Laptop buying guide: Making sense of the specifications

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Laptop buying guide Making sense of the specifications - Laptop buying guide: Making sense of the specifications

Once you’ve determined which category of laptop best suits your needs, it’s time to check the specs. You have to choose from a variety of options for processor, RAM, graphics, display and other features. It’s difficult to decide what you need and what you can live without, but it’s important to choose a laptop you love at a price you can afford. If you don’t understand the specs, you could be saving money but missing out on the features and performance you need, or you could be overspending on things you don’t really need.

CPU

The CPU is the heart of every computer and is responsible for running the operating system and all the applications you use. A faster CPU means faster-running programs, but usually also means less battery life and a more expensive laptop. Almost every laptop has a CPU from AMD or Intel.

When you buy a netbook you will find that it uses an Intel Atom processor. You won’t see a particularly noticeable difference in performance between the Atom chips you’ll find on modern systems, but the newer N450 Atom processors offer slightly better battery life.

Ultraportable PCs generally use low-voltage AMD or Intel processors. These chips are typically dual-core CPUs, which are quite similar to the regular notebook CPUs found in larger laptops, but run at much lower clock speeds (e.g. 1.2GHz instead of 2.1GHz). Many processors — too many to list here — are available in this group, but when shopping, you can follow a few general rules: More cache is preferable, and higher clock speeds are better, but drain the battery a little faster. AMD’s CPUs are a bit slower than Intel’s, but flexible in price. Also note that some ultraportables don’t use low-voltage CPUs and are significantly faster (but have shorter battery life) than those that do.

General purpose and desktop replacement laptops offer both dual-core and quad-core CPUs at various speeds. Intel’s Core i3 and Core i5 CPUs are excellent for most users; Only people who really need a quad-core CPU (e.g. to encode videos, play games or run technical applications) need to look for a Core i7 quad-core processor. Again, more cache and higher clock speeds are better, but any CPU above 2.0 GHz is fast enough to handle all the basics, like playing music, browsing the web and playing web games, viewing online videos, and managing email.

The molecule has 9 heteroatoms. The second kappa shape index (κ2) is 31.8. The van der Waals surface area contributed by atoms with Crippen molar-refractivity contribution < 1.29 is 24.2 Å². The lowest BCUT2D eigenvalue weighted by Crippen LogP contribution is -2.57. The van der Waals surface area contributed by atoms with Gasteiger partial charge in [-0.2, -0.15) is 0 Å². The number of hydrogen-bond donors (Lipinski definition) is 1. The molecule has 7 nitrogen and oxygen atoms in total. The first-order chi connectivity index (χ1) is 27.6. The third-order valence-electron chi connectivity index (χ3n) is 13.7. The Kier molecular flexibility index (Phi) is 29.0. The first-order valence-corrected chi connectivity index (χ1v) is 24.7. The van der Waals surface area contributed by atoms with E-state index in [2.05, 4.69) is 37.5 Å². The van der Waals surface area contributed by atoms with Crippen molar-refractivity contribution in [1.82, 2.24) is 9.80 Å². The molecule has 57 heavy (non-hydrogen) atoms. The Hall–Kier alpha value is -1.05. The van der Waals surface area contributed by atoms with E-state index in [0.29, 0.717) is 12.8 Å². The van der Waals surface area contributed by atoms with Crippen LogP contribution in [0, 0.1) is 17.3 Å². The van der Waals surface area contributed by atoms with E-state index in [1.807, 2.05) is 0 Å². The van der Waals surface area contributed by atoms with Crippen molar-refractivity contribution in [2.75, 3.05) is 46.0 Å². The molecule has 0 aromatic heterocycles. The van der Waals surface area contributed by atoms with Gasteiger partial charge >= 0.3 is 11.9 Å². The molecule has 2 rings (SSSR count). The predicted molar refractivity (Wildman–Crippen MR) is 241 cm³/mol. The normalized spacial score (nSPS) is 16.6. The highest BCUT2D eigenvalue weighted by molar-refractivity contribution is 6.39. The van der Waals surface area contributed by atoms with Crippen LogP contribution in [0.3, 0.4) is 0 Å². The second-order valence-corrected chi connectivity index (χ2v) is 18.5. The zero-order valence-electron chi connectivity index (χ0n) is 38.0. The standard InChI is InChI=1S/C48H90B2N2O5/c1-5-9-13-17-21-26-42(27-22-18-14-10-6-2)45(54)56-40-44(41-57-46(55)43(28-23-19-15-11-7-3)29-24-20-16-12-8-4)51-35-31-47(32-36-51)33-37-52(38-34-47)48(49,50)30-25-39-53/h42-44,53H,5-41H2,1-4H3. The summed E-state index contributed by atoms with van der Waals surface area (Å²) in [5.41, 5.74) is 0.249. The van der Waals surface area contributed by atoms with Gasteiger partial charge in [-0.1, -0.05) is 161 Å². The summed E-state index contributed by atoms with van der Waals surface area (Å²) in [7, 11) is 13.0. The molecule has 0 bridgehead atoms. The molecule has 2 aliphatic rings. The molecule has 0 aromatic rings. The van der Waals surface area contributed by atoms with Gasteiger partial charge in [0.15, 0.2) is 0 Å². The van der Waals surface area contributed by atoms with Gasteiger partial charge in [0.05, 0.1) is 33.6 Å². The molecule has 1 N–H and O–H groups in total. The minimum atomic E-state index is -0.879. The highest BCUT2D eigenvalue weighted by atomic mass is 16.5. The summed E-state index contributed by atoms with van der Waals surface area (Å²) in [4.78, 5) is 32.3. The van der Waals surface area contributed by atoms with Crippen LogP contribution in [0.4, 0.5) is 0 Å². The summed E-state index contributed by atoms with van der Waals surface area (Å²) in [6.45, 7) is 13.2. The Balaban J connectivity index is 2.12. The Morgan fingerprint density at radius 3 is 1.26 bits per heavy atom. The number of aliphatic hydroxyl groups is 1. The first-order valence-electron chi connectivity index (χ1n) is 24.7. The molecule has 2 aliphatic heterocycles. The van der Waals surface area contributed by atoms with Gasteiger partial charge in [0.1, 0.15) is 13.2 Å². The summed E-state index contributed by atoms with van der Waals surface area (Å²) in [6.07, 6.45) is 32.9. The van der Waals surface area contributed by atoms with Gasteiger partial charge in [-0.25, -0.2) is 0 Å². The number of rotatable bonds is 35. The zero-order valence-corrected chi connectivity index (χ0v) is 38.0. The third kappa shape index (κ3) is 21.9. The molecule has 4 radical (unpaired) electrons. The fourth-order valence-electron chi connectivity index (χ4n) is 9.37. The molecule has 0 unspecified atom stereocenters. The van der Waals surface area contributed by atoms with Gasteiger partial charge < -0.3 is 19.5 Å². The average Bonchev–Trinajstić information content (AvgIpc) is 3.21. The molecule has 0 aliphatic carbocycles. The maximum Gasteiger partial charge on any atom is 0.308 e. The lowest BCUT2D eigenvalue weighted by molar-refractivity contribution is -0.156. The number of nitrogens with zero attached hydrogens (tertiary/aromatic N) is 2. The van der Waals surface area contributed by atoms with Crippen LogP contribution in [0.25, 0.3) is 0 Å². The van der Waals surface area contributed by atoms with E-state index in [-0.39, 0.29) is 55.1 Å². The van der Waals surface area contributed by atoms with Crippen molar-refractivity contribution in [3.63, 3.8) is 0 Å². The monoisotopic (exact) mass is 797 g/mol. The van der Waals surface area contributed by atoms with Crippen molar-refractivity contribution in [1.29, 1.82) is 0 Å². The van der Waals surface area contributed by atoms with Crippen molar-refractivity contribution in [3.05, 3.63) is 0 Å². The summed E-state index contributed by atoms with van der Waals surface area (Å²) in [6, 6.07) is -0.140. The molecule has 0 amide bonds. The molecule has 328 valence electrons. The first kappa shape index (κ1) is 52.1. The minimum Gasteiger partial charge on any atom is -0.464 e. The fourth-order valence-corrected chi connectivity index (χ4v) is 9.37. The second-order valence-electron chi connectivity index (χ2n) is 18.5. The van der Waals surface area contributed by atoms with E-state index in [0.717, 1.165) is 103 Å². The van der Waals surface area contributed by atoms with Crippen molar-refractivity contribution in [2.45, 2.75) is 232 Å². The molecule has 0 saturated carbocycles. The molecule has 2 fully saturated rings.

You will still find many laptops on sale with Core 2 Duo CPUs, which are Intel’s previous generation of dual-core chips. These models are perfectly fine for most tasks – just avoid the ones with low clock speeds and small caches (1MB or 2MB) if you can. Be wary of cheap laptops with Intel Celeron or Pentium CPUs, or those with AMD Sempron CPUs. These processors help laptop manufacturers keep prices down, but they do so at the expense of performance.

graphic

The GPU (Graphics Processing Unit) in a computer is not only useful for playing games. This piece of silicon is ultimately responsible for everything you see on the screen, from 3D games to the simple desktop. Perhaps more importantly for some people, many GPUs can speed up video decoding: With the latest version of Adobe Flash and the right GPU, web videos from Hulu or YouTube will run smoother and look better (especially if you have a netbook or ultraportable laptop). with weaker CPU).

Most laptops come with a choice of either integrated graphics (from Intel or AMD) or a discrete GPU (from nVidia or ATI, AMD’s graphics division). Integrated graphics are either built into the system chipset (the “traffic cop” that controls the flow of data in the system) or, in newer systems, into the CPU itself. They share main system memory with the CPU. Discrete GPUs are individual chips dedicated solely to graphics and have their own pool of memory, resulting in far better performance.

Intel integrated GPUs are generally pretty bad: they don’t run 3D games well and their video decoding is lackluster. The GPUs built into the new Core i5 CPUs are much better than previous integrated graphics, but still not as good as dedicated ATI or nVidia graphics. If you plan to play games other than the occasional web-based distraction, you probably want discrete graphics. You will find many graphics chips to choose from, but in general the ATI 5000 series is faster than the comparable 4000 series models and the nVidia 300 series is faster than the comparable 200 series. Within each series, the more expensive models are faster: ATI’s Mobility Radeon HD 5850 is faster than the Mobility Radeon 5650, and nVidia’s GeForce 330M is faster than the GeForce 310M, for example.

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